As long as the due date hasn't passed, you are allowed to resubmit your assignment as many times as you like. (Do note that if the filename is the same, it will automatically overwrite your prior submission.) It's not a bad idea to submit your assignment each time you reach a major milestone, so that if you accidentally delete your file or lose your backup copy, you have your submission as a second backup.
When will I get a grade back on a programming assignment?
Where can I see my grades?
You will receive assignment grades back typically within 10 days of the due date. Once your assignment has been graded, an email will be sent to your @umbc.edu address. This email will contain your score (out of 40 points for homeworks, and 80 points for projects). It will also have the rubric against which your assignment was graded, which includes a detailed breakdown of why points were lost, as well as feedback from the TA at the bottom.
You can see your grade for an individual assignment in its respective email. You can view all of your grades (including the grades you earned for individual labs, Pre Lab quizzes, and exams) on the "My Grades" page on the course's Blackboard page.
What is Student Disability Services? Does it apply to me?
The mission of Student Disability Services (SDS) is to "ensure that UMBC students with disabilities are afforded an equal opportunity to participate in and benefit from the programs, services, and activities of the University through the provision of accommodations and reasonable modifications that result in equal access and full inclusion." You can find more information about their mission on their web page.
SDS is not just for students with physical impairments or learning disorders. Students with chronic health issues (epilepsy, chronic pain, etc.) or mental health issues (clinical depression, etc.) are also eligible for accommodations, as long as appropriate documentation of the disability is provided. Accommodations may include things like extra time on exams or having another student provide their notes for the classes you're taking. SDS can also help if you have a temporary injury or impairment that requires accommodation.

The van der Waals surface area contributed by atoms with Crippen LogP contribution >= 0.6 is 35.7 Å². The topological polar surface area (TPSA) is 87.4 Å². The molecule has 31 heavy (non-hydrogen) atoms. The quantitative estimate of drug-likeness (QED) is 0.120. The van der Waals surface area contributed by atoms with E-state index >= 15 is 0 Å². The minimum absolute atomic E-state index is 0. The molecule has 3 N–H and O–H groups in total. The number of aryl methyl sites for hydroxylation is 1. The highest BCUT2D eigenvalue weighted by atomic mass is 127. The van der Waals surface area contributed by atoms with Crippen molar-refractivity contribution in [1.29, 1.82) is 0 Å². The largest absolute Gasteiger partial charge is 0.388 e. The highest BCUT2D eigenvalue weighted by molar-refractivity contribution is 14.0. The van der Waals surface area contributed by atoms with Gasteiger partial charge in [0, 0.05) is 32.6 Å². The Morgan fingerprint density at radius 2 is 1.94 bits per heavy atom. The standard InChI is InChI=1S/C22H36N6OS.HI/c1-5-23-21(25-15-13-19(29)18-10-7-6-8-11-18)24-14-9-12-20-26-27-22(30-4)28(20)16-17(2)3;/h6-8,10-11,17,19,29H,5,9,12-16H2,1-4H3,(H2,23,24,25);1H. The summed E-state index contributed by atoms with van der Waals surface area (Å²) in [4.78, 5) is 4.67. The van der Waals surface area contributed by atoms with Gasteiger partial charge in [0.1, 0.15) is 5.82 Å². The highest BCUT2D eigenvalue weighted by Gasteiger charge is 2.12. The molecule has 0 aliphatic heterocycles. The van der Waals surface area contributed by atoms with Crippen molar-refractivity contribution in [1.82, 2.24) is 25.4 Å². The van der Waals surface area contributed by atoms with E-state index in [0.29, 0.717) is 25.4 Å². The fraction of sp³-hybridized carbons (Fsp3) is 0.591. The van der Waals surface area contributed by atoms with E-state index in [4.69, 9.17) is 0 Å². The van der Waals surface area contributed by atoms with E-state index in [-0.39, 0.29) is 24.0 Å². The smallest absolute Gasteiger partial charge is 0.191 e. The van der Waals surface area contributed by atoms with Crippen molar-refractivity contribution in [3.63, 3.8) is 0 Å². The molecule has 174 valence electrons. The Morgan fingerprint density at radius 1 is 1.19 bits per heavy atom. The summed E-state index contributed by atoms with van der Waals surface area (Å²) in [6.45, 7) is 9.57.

Visit the SDS website for information on how to request services and what the rights and responsibilities are for students requesting accommodations. If you already have accomodations, make sure to fill out an accommodation card — without official notification from the SDS office, we cannot provide extended time on exams or other accommodations.
Why do some sections have two times? Should I sign up for one?
These sections are "Guided Review Sections," (GRS) and are meant for students who meet two conditions:
- The student has no prior programming experience (in any language).
- The student will attend an additional hour of required guided review each week.
Students in a GRS will cover course material at the same pace and depth as the other sections of CMSC 201, and will complete the same assignments, exams, and lab exercises. The guided review hour will be used to cover topics in more detail, to work on concrete skills in small groups, and to practice the material learned in class. The additional hour of guided review each week is required, and failure to attend will negatively impact your grade. The guided review will be led by a Teaching Assistant, with support from the instructor as necessary.
If you are new to programming and would like extra support and course time to learn the material, a GRS is the right section for you!